A profit-sharing plan is a type of retirement plan where employers can contribute a portion of the company’s profits to their employees.
What is a profit-sharing plan?
- A profit-sharing plan is a retirement plan where employers can share the profits of a company directly with their employees.
- Employers contribute entirely to the plan, but their contributions are discretionary.
Employers contribute the full amount paid to employees. However, there is no guarantee that the employer will make regular contributions to employees as their contributions are discretionary. Additionally, the company doesn’t need to earn a profit for the year to contribute to the plan.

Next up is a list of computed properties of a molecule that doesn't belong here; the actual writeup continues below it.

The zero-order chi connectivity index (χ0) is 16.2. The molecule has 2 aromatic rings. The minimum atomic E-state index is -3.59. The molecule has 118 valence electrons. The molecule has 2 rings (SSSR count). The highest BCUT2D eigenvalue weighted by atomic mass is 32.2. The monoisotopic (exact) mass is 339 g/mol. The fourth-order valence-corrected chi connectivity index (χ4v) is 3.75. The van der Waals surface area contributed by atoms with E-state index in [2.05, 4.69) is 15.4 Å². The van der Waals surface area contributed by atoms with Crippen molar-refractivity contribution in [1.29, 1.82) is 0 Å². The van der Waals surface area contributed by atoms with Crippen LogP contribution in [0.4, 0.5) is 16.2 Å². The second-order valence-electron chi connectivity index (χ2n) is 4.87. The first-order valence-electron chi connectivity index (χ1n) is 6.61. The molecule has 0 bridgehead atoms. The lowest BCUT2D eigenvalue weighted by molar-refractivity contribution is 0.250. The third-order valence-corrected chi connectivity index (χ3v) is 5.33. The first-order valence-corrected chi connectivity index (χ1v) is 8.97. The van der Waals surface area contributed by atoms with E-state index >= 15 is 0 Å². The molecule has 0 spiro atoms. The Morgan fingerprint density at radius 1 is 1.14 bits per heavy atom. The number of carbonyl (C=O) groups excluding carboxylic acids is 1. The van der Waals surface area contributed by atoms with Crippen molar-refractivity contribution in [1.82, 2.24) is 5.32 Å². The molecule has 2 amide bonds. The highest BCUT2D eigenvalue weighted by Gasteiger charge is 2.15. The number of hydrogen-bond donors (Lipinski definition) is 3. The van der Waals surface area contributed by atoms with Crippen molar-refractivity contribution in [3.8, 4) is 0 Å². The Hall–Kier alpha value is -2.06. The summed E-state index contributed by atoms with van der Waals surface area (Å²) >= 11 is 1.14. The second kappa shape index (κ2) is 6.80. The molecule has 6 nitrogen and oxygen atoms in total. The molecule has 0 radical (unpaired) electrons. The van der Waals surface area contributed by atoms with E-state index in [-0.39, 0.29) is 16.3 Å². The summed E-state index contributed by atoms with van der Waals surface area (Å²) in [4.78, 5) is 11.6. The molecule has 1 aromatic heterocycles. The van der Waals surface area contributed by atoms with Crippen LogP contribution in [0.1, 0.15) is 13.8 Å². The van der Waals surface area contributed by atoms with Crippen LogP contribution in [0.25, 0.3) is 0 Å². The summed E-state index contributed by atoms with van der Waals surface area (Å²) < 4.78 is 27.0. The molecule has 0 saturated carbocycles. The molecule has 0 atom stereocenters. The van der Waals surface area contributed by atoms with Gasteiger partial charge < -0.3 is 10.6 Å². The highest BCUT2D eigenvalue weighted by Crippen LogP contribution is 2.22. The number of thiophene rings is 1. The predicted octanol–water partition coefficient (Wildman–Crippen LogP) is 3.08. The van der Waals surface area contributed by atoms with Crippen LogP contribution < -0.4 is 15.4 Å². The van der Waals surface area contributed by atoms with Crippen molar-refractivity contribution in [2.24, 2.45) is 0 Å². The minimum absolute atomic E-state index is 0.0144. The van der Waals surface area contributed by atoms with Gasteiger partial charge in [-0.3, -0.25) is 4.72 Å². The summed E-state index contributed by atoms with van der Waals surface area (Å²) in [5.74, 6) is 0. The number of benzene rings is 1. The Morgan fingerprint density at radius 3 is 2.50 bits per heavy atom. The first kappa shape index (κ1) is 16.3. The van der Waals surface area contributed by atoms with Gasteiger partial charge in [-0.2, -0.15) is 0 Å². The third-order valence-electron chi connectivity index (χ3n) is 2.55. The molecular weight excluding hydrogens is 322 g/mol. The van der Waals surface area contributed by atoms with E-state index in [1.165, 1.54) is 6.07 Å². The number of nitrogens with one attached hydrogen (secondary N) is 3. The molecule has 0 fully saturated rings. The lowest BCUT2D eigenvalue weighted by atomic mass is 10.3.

If employers choose to provide contributions through the profit-sharing plan, they must determine a method or formula for how much each employee should receive. This will start with the company allocating what percentage of the profits they want to distribute to all employees through the plan. Next, they need to determine how they want to distribute those allocated profits to their employees. A common practice is the “comp-to-comp” method. Through this method, the paid amount will depend on what the percentage weight of an employee’s salary has against the total sum of all employee salaries. The higher salary an employee has, the higher share of the profits they will receive.